Google to Test 4G Helium Balloons

High-altitude network could provide Internet access anywhere

Nov 17, 2014
Outside Magazine
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The Project Loon team conducted research balloon flights in California's Central Valley in summer of 2013.    Courtesy of Google

Tech giant Google announced on Monday that it would be testing 20 high-altitude balloons in western Queensland next month that are capable of sending and receiving 4G-like signals. Melbourne-based newspaper The Age reports that the test is part of Google’s long-term initiative to bring Internet access to remote locations around the world.

It’s the latest announcement from an initiative called Project Loon, unveiled on Google’s official blog in 2013. If it comes to fruition, balloons will eventually circle the planet at twice the altitude of passenger jets, propelled by westerly stratospheric winds, picking up 4G-like signals from Web-connected base stations and transmitting them back to consumers’ phones and homes. On the ground, Project Loon’s support in Australia comes from Telstra, the country’s largest telecommunications company, which will share space on the radio spectrum and operate the solar-powered base stations the balloons use to communicate.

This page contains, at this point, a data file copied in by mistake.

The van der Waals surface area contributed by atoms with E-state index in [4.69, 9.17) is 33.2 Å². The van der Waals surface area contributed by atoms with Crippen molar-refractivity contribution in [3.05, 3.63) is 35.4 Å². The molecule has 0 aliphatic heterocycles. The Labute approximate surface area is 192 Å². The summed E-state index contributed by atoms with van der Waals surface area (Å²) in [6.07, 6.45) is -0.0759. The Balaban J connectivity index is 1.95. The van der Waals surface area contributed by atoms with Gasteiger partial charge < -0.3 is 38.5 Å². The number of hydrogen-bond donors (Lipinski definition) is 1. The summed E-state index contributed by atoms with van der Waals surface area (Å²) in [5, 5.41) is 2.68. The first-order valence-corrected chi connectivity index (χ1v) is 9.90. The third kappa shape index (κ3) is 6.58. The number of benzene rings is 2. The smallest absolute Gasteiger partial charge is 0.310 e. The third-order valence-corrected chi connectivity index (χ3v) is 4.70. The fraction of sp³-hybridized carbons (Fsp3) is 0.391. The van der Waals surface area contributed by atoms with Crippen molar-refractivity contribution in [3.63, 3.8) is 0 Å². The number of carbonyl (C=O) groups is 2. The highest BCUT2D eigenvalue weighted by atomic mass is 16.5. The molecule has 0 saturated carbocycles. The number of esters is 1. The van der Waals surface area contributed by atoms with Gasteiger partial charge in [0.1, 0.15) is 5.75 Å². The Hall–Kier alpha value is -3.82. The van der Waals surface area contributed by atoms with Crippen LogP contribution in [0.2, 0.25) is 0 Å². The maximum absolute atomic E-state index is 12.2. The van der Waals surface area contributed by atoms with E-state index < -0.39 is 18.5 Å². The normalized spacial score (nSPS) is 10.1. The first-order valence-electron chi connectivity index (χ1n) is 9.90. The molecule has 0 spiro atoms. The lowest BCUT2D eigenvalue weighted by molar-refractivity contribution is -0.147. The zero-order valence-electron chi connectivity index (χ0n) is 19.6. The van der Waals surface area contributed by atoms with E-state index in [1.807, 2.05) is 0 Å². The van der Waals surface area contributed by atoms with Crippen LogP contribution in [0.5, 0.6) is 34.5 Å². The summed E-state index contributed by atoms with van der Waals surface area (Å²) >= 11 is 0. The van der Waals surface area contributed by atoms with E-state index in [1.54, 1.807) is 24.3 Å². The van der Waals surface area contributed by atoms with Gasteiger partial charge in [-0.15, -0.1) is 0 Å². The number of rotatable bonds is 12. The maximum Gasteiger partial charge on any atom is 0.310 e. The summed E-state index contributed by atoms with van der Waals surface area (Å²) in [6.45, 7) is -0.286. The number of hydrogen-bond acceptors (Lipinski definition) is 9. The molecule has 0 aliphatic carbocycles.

In 2014, an estimated two-thirds of the world’s population is without Internet access. For many communities that would like to be better connected, underground fiber cabling is prohibitively difficult or expensive. The idea of Project Loon is to override this gap in communication by allowing low-flying satellites to deliver Internet access to pretty much anyone, anywhere. A description on Google’s blog highlights the potential for helping in the aftermath of natural disasters.

Last June, Google’s pilot attempt at airborne 4G involved helium-filled balloons over Christchurch, New Zealand. “It’s not just the far reaches of the world that don’t have the Internet,” project founder Richard DeVaul told The Age at the time. “Parts of New Zealand don’t either. This is a crazy idea. but we might be able to do it.”